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Friend -- Qualification

As you may know, I have many "friends" who practice Karate. This is natural, since Karate is a big part of my life.

However, there is a problem with the word "friend." In English, at least to me, the word friend connotes a sense of equality. A friend is someone on my level.

But in Karate, we are always aware of our relative positions. For example, someone who joined the dojo before me is and will always be my senior. There is no question about this. I would not address him as "sempai" but I would be aware that he is my sempai. My "Sensei" is certainly my senior and I will always act with that in mind.

So can my sempai or sensei be my friend? The Japanese terms convey an element of relative position while the term friend conveys equality.

That is why I usually describe Sensei Pat Nakata as "my friend and mentor" or "my friend and senior." If I simply referred to him as "my friend," it would seem that I did not know my place. I am distinctly aware that he is my senior.

My own Sensei are Sensei Katsuhiko Shinzato and Sensei Rodney Shimabukuro. I would have a difficult time calling them my "friends," because I respect them as my Sensei. I think of them more as my uncles. I guess that an uncle could be a friend, but again, this would be a little awkward.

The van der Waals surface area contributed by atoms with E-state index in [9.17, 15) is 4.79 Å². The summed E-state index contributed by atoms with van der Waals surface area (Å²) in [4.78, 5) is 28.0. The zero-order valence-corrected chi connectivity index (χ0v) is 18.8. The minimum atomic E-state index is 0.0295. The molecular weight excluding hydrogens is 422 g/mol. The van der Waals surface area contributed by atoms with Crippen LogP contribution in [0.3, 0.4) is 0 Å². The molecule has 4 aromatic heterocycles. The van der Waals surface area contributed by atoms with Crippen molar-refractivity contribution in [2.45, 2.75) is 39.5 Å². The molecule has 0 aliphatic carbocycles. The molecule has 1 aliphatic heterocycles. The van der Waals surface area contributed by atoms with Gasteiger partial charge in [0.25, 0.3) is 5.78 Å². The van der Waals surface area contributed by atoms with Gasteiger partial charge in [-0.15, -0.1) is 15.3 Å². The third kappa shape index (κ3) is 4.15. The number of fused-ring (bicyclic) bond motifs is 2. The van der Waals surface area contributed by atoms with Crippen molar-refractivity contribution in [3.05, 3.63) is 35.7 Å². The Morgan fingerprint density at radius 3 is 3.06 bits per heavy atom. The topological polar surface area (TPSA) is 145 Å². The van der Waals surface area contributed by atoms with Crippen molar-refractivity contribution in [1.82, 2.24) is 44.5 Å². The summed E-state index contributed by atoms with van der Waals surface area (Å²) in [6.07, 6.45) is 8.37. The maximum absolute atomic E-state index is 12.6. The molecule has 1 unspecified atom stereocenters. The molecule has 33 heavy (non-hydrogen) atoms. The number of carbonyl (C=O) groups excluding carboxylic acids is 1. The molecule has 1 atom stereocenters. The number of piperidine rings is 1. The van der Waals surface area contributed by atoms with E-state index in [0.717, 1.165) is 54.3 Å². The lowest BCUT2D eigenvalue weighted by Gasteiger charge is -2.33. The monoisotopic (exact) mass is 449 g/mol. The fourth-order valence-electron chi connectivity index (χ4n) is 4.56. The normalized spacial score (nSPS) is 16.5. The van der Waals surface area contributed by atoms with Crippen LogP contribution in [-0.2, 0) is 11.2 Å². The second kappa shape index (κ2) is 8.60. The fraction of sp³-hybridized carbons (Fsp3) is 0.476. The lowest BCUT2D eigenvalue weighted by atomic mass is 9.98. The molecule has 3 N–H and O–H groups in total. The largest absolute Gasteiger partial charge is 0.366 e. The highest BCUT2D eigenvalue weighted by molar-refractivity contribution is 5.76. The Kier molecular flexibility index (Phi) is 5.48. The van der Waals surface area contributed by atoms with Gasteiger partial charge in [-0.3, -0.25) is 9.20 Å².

My wife is Filipino (Tagalog). In her culture, you do not address your older brother or older sister by their first name. You call your older brother "kuya" and your older sister "ate." This is a sign of respect. My own children do this, and they are only 3/8th Filipino. If one of my younger children were to address their older brother by his first name, this would be a cause for concern in our family.

In my wife's community, we have many aunts and uncles, who might not be related to us by blood. But we call them Auntie or Uncle. Again, this is a sign of respect.

In Karate, how you address your seniors will depend on the form of courtesy practiced in your dojo. I generally find that Japanese dojo are more strict in this regard than Okinawan dojo, but it depends. It seems to me that Japanese dojo put more emphasis on formalities, while Okinawan dojo place more emphasis on relationships.

So the use of the word "friend" when it comes to Karate can present some problems, or at least some issues of which we should be mindful.

A student should always know his place and a sensei should never abuse his position.


Charles C. Goodin